OHE July 20, 1998

Date: Mon, 20 Jul 1998 08:08:50 -1000
From: "STONE, J. BRANDON" (802005%cchpd@co.honolulu.hi.us>
Subject: hau'ula papali/ohe

Last Saturday, July 18, Chris ("Kipper") Walker (the video wizard behind the local cable show, "Let's Go Hiking) and I finished our goal of re-opening the trail that links the Hau'ula Papali Loop Trail to the Pu'u Kamapua'a Trail. I'll refer to the route we took as the Papali Ridge Trail. Our first try on May 2 of this year got us about halfway to the Papali Ridge/Kamapua'a Trail junction. On Saturday we made it all the way.

We started at 9am from Hau'ula Homestead Road, passed the new, massive Board of Water Supply road and retaining wall project at the head of the trail and turned left onto the well-marked Papali Loop. We ascended all twelve switchbacks, ignoring the Na Ala Hele arrow at about the sixth switchback that directs hikers to the left, in a clockwise direction. Going counterclockwise gets you to the top of the loop quicker, so that's what we did. Progressing up the ridge from the top of the switchbacks, we soon arrived at the high point of the loop.

There, we left the loop behind and pressed on up the ridge through Formosan koa and Christmas berry, always staying on the ridgeback. The trail is distinct, but not cleared wide. There is still plenty of work required to completely clear the trail, but at least it's passable now. It looks as though no one else has been through there in years. (Wing says it was cleared around 1995 during the search for Wade Johnson.) Our markers are orange in the lower parts and pink higher up.

The trail gradually enters 'ohia and uluhe territory, and offers great views down into Ma'akua Gulch. It took us about two and one-half hours this time to get from our car to the farthest point that we had reached in May. From then on, we had to plough through passionfruit vines, uluhe, maile, and assorted other leg-grabbers. Ma'akua Gulch is always on the right during the ascent. On the left is Papali Gulch, a small valley which becomes extremely narrow and eventually peters out. At the head of that valley, as we neared the Kamapua'a junction, our trail veered to the left and up a small bowl. It then passed by a junction with the ridge that descended between Papali Gulch and Punaiki Gulch (no trail visible down that ridge) and continued across to the junction with the Pu'u Kamapua'a Trail. We saw an occasional faded marker or cut branch, but the trail was otherwise indiscernable and completely overgrown. After ninety minutes of working our way through new territory on Saturday, at 1 pm, we reached the junction with the Pu'u Kamapua'a Trail. Makai down that trail lay the Nipple and mauka were the Castle Trail junction and the Summit Trail junction. Kipper and I continued up to a nearby knoll for lunch. Gazing at the summit, we talked about returning in order to camp far above.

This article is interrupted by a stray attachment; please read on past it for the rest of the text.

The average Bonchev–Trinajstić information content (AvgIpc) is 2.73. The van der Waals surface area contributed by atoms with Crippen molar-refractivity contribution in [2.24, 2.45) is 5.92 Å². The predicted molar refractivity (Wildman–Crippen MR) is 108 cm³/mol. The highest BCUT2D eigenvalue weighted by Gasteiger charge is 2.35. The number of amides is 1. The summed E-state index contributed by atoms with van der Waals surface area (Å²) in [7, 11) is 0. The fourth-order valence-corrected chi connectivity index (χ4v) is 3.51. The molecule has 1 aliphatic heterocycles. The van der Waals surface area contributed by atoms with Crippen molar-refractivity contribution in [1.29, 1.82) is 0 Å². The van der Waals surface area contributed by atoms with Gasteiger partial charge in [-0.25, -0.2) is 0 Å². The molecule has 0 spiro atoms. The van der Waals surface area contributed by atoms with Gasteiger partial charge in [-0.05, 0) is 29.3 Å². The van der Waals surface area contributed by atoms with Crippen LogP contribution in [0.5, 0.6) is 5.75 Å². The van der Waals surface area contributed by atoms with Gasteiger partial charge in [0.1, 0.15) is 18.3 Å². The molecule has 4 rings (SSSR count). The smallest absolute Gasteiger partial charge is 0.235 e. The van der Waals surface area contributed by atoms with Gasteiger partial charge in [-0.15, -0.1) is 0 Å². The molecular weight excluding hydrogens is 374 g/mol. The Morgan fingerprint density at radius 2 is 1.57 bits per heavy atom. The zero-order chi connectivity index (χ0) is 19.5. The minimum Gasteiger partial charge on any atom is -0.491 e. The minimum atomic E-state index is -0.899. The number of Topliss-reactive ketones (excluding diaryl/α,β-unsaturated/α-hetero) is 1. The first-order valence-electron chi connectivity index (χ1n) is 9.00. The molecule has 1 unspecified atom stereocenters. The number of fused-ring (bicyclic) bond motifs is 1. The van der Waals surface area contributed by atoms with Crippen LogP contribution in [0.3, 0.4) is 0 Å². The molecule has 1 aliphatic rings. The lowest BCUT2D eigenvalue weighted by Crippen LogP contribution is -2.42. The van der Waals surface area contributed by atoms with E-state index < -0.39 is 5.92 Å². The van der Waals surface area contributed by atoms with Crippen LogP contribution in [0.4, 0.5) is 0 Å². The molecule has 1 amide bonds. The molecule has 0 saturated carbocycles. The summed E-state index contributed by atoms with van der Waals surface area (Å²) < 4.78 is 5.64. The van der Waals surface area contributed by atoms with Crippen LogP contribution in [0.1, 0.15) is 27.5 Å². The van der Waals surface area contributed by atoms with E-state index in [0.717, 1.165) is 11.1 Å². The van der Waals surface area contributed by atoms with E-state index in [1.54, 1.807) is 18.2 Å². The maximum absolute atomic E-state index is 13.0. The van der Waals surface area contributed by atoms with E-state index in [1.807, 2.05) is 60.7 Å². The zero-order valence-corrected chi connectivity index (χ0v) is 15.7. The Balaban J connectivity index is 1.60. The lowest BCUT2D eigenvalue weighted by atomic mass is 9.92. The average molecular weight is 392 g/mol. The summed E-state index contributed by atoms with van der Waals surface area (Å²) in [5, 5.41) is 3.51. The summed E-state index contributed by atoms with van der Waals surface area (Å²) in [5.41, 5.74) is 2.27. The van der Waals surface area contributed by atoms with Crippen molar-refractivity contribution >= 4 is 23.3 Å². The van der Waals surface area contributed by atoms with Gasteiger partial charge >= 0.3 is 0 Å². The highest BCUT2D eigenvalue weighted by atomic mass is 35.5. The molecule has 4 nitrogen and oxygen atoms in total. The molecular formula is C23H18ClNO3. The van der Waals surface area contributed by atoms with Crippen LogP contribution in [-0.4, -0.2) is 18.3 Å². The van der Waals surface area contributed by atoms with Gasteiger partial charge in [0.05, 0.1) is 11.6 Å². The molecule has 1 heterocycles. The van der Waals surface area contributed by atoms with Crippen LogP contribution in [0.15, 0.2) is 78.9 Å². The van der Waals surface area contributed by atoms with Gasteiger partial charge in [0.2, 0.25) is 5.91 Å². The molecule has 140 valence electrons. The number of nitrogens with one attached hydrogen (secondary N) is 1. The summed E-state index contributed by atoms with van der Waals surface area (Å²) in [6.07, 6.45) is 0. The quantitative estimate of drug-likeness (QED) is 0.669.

Papali Ridge is quite narrow most of the way, sometimes diminishing to only a foot or two in width. However, there is almost always a great deal of surrounding vegetation to provide a sense of security. The worst part for us was not being able to see where we were stepping; we had to poke carefully into the uluhe to ensure that we were on solid ground. Occasionally we could see daylight coming through the uluhe 'carper' right beside us--not a comfort, considering that Ma'akua Gulch was very far below. There are a few steep spots and a couple of significant dips, but, for the most part, the trail continues steadily upwards from near sea level to about 2080 ft. at the Kamapua'a junction.

We descended the way we came, continuing to clear as we went, and it took us about three hours to get down. It was 5 pm when we arrived at our car.

Brandon Stone

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